Impact tolerance is defined as a firm’s tolerance for disruption in the form of a specific outcome or metric. Crucially, tolerance is built on the assumption that disruption will occur and that the tolerance remains the same irrespective of the precise nature of the shock. The tolerance is causeagnostic. So, rather than concentrating risk mitigation solely on minimizing the probability of a disruptive event, impact tolerance focuses the board and senior management on minimizing the impact of a disruption. Impact tolerance thus provides a focus for response, recovery, and contingency planning alongside traditional operational risk management.

Impact tolerance is then linked to a business service. Doing so provides a clear focus for firms’ efforts to enhance their operational resilience, which may include, for example, plans to upgrade IT systems, business continuity exercises, and communication plans. Importantly, the focus is on business services—not IT systems.

What Will Your Institution’s Approach Be?

Firms should be taking six critical actions to support and evolve their approach to operational resilience:

  1. Identify critical services: This is the discovery phase. The enterprise should begin by documenting its business services and mapping them to the underlying technology (cloud infrastructure, data centers, applications, etc.) and business processes (disaster recovery, cyberincident response plans, etc.).
  2. Understand impact tolerance: In this phase, the underlying technologies and processes are then assessed against key performance indicators or key risk indicators. This assessment is used to create a risk score for each business service, which is then reviewed against agreed-to impact tolerances. Through the use of scenarios, firms need to estimate the extent of disruption to a business service that could be tolerated. Scenarios should be severe but plausible and assume that a failure of a system or process has occurred. Firms must then decide their tolerance for disruption—that is, the point at which disruption is no longer tolerable.
  3. Know your environment: Using the assessment, the firm develops a remediation plan that gives priority to the business services with the largest disparity between risk score and acceptable impact tolerance. Having been communicated to the regulators and aligned with their expectations, the remediation plan is then funded and executed, and the business service is reassessed for resilience. This should incorporate third parties, which are the second-largest root cause of operational outages after missteps in change management.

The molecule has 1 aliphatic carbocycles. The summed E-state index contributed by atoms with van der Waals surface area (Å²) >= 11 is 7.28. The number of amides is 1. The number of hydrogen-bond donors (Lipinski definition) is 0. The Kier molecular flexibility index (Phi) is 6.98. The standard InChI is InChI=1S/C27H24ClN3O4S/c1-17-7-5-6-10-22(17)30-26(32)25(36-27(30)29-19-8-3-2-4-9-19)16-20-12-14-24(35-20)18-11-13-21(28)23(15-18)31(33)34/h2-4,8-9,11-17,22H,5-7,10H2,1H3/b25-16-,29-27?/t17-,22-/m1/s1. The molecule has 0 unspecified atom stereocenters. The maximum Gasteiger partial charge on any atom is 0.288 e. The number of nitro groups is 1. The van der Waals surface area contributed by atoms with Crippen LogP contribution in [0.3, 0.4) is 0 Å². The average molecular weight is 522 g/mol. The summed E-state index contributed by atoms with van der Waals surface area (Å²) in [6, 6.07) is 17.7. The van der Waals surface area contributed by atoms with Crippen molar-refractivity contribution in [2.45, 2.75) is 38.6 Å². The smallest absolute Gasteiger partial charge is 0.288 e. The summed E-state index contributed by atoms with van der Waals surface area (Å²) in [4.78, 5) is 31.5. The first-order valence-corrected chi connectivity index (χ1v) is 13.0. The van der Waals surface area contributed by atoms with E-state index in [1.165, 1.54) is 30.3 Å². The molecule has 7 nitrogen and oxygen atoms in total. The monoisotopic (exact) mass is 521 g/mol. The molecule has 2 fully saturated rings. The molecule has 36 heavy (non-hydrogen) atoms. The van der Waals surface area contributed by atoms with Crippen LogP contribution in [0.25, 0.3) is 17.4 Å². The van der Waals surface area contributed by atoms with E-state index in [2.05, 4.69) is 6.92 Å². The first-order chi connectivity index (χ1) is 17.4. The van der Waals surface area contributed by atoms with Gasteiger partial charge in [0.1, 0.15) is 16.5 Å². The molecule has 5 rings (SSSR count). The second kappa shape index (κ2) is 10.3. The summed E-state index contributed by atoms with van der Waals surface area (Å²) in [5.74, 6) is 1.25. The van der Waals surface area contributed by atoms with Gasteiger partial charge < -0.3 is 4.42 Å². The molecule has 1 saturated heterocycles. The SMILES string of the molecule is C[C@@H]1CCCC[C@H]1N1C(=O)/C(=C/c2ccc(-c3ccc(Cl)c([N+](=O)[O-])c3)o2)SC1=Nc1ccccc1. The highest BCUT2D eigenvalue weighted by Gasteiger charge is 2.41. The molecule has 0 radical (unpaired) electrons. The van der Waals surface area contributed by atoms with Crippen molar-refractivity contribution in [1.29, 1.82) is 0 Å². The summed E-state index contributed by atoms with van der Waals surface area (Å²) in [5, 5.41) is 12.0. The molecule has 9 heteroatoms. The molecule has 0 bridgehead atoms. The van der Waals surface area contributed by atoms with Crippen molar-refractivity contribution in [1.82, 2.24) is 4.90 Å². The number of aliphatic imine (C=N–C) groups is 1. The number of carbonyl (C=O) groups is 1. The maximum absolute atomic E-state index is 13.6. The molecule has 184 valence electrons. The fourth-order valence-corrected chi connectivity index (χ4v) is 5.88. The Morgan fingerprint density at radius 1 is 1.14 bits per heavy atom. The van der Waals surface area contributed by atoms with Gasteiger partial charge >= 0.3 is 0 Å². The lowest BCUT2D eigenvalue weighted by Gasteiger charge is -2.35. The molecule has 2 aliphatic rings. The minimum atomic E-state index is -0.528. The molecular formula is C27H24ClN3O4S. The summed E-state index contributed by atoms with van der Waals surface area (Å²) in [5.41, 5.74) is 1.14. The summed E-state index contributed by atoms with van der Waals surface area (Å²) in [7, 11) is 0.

4. Operationalize the program: The operational resilience program must be able to evolve with the business. Firms should understand which external or internal factors could change over time and which trends could impact the key business services identified, then adjust their resilience plans accordingly. An important step in the process is testing, which is also prioritized by the risk materiality of key business services. Tests such as the simulation of disruption events can advance the enterprise from having informed assessments to demonstrating capabilities to stakeholders and regulators.
  5. Robust and coherent reporting: For boards and senior management, risk metrics and reporting provide an important insight into the effectiveness of the operational resilience program. Having a robust communication policy and strategy that uses all forms of media and engages with all stakeholders is essential to any resilience program.
  6. Collaboration: Firms should work together, pool resources, and share information—in short, develop noncompetitive solutions to a shared threat—to the extent possible.


Operational resilience is essentially an upgrade that moves operational risk management from passive to active. Operational risk management, once the poor sibling of credit and market risk management, has stepped into the limelight because its importance can no longer be overlooked. That being the case, it needs upscaling and upgrades of both resources and vision to bring ORM programs to a more resilient state. Given the number of pressing regulatory programs, firms must weave operational resilience into their infrastructure and mindset.

This article was published on The RMA Journal